"[Our police department's] current graffiti van was purchased by private money, and corporations have logos all over it."

05 OCTOBER 2002: “[Our
police department’s] current graffiti van was purchased by private money,
and corporations have logos all over it.”

from the October 03, 2002
edition – http://www.csmonitor.com/2002/1003/p01s01-ussc.html

Your ad here: Cop cars
as the next billboards

By Daniel B. Wood | Staff
writer of The Christian Science Monitor

LOS ANGELES – The city of
Springfield, Fla., will soon be getting 15 new squad cars equipped with
the latest in computer databases, satellite tracking, and back-seat jail
bars. The cost of each vehicle is only $1 … with a catch.


    These
aren’t traditional “black and white” police cars. Instead, each cruiser
will be emblazoned with advertisements that could vary from local services
(“Minnie’s Beauty Salon” and “Bert’s Radiators”) to, say, national doughnut
or burger chains.
Dozens of cash-strapped towns are also considering
the idea, an offer made by a marketing company.


    While
law-enforcement experts see a whole new source of revenue to replace aging,
outdated fleets, critics wonder whether this could mean we’ll be seeing
live TV broadcasts of car chases in which the pursuers sport ads for happy
meals next to each siren.


    In additions
to questions of conflict of interest, some wonder whether this is one step
too far in the commercialization of America.

    “American
society has really gone beyond the pale in turning every part of the environment
into ad space,” says Professor Michael Maynard, who teaches journalism,
advertising, and PR at Temple University. “There should be some things
that are off limits.”


    But proponents
counter that the ads will be tasteful (none for alcohol, tobacco, firearms,
or gambling). City buses and dog-catcher trucks already carry such advertisements,
and this is merely the next logical step, they say.


    Government
Acquisitions LLC, the firm in Charlotte, N.C., that is pushing the idea,
is already getting lots of takers.


    Since
May, 12 police departments ˆ in locations as diverse as Ozark, Ala., and
Caddo Valley, Ariz. ˆ have signed up for the offer. The company says it
has been inundated with enquiries from police. “Everybody wins. Cities
get the extra protection they need, and businesses get a way to contribute
to the local police,” says Ken Allison, managing partner of the company.


    But at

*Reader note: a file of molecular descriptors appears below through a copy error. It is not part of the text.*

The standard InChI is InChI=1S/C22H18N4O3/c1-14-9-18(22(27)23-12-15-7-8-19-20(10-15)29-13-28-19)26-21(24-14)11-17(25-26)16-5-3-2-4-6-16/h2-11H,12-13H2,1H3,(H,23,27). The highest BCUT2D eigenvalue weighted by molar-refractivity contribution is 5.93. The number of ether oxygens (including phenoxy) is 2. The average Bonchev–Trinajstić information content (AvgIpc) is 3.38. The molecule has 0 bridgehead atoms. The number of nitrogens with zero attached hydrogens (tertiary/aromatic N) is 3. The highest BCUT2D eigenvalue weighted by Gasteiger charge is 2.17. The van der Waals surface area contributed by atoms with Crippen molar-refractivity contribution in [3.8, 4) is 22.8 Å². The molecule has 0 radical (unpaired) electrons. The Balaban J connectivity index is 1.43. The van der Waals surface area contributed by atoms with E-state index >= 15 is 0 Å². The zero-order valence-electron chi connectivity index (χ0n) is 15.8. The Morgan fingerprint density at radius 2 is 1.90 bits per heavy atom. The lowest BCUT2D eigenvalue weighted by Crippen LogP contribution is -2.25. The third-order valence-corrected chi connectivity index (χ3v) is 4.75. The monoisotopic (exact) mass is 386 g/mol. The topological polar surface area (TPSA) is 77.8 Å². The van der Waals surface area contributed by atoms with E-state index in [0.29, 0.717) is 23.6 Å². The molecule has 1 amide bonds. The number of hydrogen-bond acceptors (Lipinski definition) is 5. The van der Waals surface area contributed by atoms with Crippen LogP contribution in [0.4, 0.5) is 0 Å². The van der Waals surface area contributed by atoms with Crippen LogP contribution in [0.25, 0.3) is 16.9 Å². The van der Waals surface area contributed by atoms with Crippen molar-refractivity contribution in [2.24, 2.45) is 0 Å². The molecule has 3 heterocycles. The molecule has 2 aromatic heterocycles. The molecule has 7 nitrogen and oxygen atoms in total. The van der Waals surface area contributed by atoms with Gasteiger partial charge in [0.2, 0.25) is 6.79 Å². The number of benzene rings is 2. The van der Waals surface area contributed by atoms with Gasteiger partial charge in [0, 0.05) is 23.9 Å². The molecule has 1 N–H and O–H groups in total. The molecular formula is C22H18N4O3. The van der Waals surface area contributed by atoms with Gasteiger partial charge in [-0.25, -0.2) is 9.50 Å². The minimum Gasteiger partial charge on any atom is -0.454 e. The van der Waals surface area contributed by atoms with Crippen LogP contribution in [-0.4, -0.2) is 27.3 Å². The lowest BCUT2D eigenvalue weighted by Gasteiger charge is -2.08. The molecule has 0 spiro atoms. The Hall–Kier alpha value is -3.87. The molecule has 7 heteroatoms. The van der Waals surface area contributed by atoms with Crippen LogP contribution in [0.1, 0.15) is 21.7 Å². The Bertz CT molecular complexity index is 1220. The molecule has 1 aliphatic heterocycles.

least one observer is worried about the possible implications of such a
deal. “I see a problem with conflict of interest right out of the gate,”
says Prof. Gary Kritz, who teaches advertising and marketing at Seton Hall
University in New Jersey. “If local police forces have advertisements for
local businesses, might the police be tempted to look the other way if
one of those businesses commit crimes against society? The ads could in
effect be viewed as bribing a public officer, which in itself is a crime.”


    One of
the first towns to actually approve the idea is Springfield, Fla., population
9,000. City commissioners recently glanced at their aging fleet of squad
cars, and their tax-income projections for the next few years, and decided
to look into the idea to help them police their streets. “We don’t have
property tax, we don’t have sales tax, and we are very limited on state
revenue sharing,” says police chief Sam Slay. “I’ll be honest and say I
didn’t like the idea at first, but from a practical standpoint this is
something we just cannot ignore.”

    Gary
Gernandt, a city councilman in Omaha, Neb., initially didn’t like the idea
either, but says the savings for the city could top $1 million. “We think
the idea is worth exploring. Our current graffiti van was purchased
by private money, and corporations have logos all over it.
Our stadium
has ads on the fences and corridors ˆ as does our civic auditorium. As
long as it’s done tastefully, advertising on police cars is no different.”


    But police
cars are different, say some legal scholars. There is a danger of the appearance
of impropriety in the eyes of the public. And there are practical issues
of proper identification of the cars.


    “Ads
would distract from the civic symbols, emergency phone numbers, squad-car
numbers,” says Robert Pugsley, a law professor at Southwestern University
School of Law in Los Angeles. “A police car should not look like a NASCAR.
It could lead to legal difficulties.”


    Still
others wonder whether the ads will stop at police cars. They muse that
logos might end up on the lapels or trousers of cop uniforms ˆ in the same
way that a woman recently began selling ad space on her bowling skirt,
and a bald head offered his head to the highest advertising bidder on eBay.
And
they’re worried about other recent agreements between private businesses
and public entities. The San Diego City Council, for example, is currently
weighing a proposal for the city to partner with GM. In exchange for allowing
advertising on its beachfront lifeguard towers, the automobile company
is offering to give the city 35 vehicles. And the town of St. Peters, Mo.,
just announced that it is going to experiment with leasing ads on the sides
of its trash-collection trucks.


    “I really
feel we’ve finally gone completely over the edge of appropriateness and
better judgment into a fuzziness between commercial and public discourse
that is really dangerous,” says Kalle Lasn, author of several books on
the rise of advertising and publisher of Adbusters Magazine. “We’ve already
tracked the rise of ads into every area of life from urinals to golf holes.
I think this will diminish respect for the whole institution of police,”
Mr. Lasn says.

COURTESY: D. SILVER!